For example, p type dopants can be driven into an n-type substrate to form the following junctions:

(1) a p/n, p−/n, or p+/n junction, where the n-type substrate n is moderately doped;

(2) a p/n−, p−/n−, or p+/n− junction, where the n-type substrate n− is lightly doped; or

(3) a p/n+, p−/n+, or p+/n+ junction, where the n-type substrate n+ is heavily doped.

N-type dopants can also be driven into a lightly or moderately doped n-type substrate to change the conductivity, thereby, creating n/n− and n+/n combinations. Similar combinations are possible when using p-type substrates by switching the above n and p type dopants and substrates.

After the high temperature drive-in step (d), further processing can be performed to fabricate the desired solid-state devices within the trench and v-groove regions. As shown in step (e), the in-situ doped polysilicon may be allowed to oxidize to form a dielectric isolation layer 106. Alternatively, the polysilicon layer can be partially or fully removed through etching techniques such as isotropic or anisotropic plasma etching, or silicide (not shown) can be added to the polysilicon to form a contact such as a MOSFET gate. Allowing the doped polysilicon layer to oxidize is especially advantageous, however, as it lowers the stress that results from the direct oxidization of the etched corner layer.

According to a second preferred embodiment, a doped glass-type coating material is used instead of doped polysilicon. This glass layer, i.e. amorphous silicon dioxide, is softer than polysilicon and can be applied uniformly across a semiconductor surface through spin-on glass and baking techniques, chemical vapor deposition, or a plasma process. As with the polysilicon material, the glass material can include p-type or n-type dopants for injection into a n-type or p-type silicon substrate to form the desired junctions and desired dopant concentrations.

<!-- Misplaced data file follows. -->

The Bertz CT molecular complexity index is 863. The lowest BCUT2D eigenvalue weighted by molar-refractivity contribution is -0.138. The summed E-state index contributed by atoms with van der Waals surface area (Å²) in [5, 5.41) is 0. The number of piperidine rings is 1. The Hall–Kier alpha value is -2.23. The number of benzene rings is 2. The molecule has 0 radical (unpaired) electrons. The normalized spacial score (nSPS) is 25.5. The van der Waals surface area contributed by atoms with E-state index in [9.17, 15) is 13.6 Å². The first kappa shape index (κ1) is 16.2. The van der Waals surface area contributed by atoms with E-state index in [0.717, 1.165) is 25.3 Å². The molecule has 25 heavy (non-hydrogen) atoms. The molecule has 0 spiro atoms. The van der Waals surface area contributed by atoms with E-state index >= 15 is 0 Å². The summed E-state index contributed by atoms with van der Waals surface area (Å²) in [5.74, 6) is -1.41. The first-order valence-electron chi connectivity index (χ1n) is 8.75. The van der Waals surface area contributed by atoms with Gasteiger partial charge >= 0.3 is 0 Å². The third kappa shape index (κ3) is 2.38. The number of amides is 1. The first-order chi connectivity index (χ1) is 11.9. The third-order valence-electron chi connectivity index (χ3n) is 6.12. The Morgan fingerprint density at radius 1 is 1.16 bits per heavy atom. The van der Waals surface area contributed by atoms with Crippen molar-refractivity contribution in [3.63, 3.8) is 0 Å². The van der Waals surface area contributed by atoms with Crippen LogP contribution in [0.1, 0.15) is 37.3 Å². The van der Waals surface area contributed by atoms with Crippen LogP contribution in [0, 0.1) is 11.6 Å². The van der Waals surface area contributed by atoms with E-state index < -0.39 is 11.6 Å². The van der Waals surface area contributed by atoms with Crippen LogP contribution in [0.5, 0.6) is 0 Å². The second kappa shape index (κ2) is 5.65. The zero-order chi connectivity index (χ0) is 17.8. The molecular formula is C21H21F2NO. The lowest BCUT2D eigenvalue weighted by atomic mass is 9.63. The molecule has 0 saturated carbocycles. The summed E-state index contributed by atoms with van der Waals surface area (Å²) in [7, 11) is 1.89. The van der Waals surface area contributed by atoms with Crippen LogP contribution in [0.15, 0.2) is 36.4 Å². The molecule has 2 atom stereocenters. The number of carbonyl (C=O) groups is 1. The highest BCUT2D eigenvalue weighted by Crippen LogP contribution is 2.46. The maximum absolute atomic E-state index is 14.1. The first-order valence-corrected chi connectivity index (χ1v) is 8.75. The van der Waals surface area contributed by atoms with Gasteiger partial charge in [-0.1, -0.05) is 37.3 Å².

Compared to the polysilicon drive-in temperatures, relatively lower temperatures between 400° to 800° Celsius are sufficient to drive dopants from the glass material into the semiconductor silicon substrate—although temperatures outside the 400-800° range may be used depending upon the particular application. After the drive-in step subsequent fabrication proceeds as described previously with respect to the polysilicon material depending upon the particular solid state device being fabricated.

Semiconductor Photodiode Fabrication

The method of uniformly doping a semiconductor region is particularly well-suited for forming wrap-around or vertical junctions as used in a semiconductor photodiode device and a double-diffused MOS (DMOS) process as described in the inventor's previous, commonly-assigned U.S. Pat. No. 5,360,987 issued Nov. 1, 1994 (incorporated herein by reference).

FIG. 5 shows a semiconductor photodiode having a wrap-around junction uniformly doped according to the present invention as described above. Thus, the driving step (d) of FIGS. 1(a)-4(e) is used to drive p-type dopants into a lightly-doped n-substrate to form a moderately doped backside wrap-around anode region 202 which extends the collection area of the photodiode. Afterwards, the doped coating material, e.g., polysilicon or glass, is allowed to oxidize as in step (e) of FIGS. 1(a)-4(e) to form the dielectric isolation 206. A second substrate 210 is provided on the dielectric isolation layer 206 to support the semiconductor photodiode 200 at a tub 204.